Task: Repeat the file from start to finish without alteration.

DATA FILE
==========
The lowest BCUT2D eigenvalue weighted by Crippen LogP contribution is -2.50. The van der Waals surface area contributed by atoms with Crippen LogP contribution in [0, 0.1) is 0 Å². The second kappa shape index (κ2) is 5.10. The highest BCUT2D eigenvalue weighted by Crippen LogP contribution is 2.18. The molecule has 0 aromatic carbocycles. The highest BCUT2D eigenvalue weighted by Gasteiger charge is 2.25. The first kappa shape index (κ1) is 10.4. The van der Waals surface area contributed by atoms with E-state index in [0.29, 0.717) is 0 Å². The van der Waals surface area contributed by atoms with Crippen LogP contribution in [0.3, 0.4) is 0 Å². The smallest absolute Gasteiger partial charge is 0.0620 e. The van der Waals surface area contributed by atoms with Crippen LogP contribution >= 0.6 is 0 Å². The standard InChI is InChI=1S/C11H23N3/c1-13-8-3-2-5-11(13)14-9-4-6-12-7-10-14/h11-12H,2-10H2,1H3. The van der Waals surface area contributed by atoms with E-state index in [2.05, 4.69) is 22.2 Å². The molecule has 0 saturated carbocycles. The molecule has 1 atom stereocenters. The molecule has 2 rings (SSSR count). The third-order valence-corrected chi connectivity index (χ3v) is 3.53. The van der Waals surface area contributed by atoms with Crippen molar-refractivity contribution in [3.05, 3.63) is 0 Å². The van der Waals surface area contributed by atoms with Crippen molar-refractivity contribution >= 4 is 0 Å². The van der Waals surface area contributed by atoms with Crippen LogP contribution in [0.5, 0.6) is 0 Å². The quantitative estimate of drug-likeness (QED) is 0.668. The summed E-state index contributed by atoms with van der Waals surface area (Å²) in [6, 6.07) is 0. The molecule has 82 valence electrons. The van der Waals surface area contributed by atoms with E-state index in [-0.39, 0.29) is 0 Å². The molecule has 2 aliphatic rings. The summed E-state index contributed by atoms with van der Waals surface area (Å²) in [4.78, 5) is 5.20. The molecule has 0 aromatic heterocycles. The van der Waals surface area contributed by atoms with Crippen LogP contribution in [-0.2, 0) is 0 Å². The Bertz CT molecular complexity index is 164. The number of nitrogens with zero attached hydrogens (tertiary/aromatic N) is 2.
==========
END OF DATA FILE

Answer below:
The lowest BCUT2D eigenvalue weighted by Crippen LogP contribution is -2.50. The van der Waals surface area contributed by atoms with Crippen LogP contribution in [0, 0.1) is 0 Å². The second kappa shape index (κ2) is 5.10. The highest BCUT2D eigenvalue weighted by Crippen LogP contribution is 2.18. The molecule has 0 aromatic carbocycles. The highest BCUT2D eigenvalue weighted by Gasteiger charge is 2.25. The first kappa shape index (κ1) is 10.4. The van der Waals surface area contributed by atoms with E-state index in [0.29, 0.717) is 0 Å². The van der Waals surface area contributed by atoms with Crippen LogP contribution in [0.3, 0.4) is 0 Å². The smallest absolute Gasteiger partial charge is 0.0620 e. The van der Waals surface area contributed by atoms with Crippen LogP contribution >= 0.6 is 0 Å². The standard InChI is InChI=1S/C11H23N3/c1-13-8-3-2-5-11(13)14-9-4-6-12-7-10-14/h11-12H,2-10H2,1H3. The van der Waals surface area contributed by atoms with E-state index in [2.05, 4.69) is 22.2 Å². The molecule has 0 saturated carbocycles. The molecule has 1 atom stereocenters. The molecule has 2 rings (SSSR count). The third-order valence-corrected chi connectivity index (χ3v) is 3.53. The van der Waals surface area contributed by atoms with Crippen molar-refractivity contribution in [3.05, 3.63) is 0 Å². The van der Waals surface area contributed by atoms with Crippen molar-refractivity contribution >= 4 is 0 Å². The van der Waals surface area contributed by atoms with Crippen LogP contribution in [0.5, 0.6) is 0 Å². The quantitative estimate of drug-likeness (QED) is 0.668. The summed E-state index contributed by atoms with van der Waals surface area (Å²) in [6, 6.07) is 0. The molecule has 82 valence electrons. The van der Waals surface area contributed by atoms with E-state index in [-0.39, 0.29) is 0 Å². The molecule has 2 aliphatic rings. The summed E-state index contributed by atoms with van der Waals surface area (Å²) in [4.78, 5) is 5.20. The molecule has 0 aromatic heterocycles. The van der Waals surface area contributed by atoms with Crippen LogP contribution in [-0.2, 0) is 0 Å². The Bertz CT molecular complexity index is 164. The number of nitrogens with zero attached hydrogens (tertiary/aromatic N) is 2.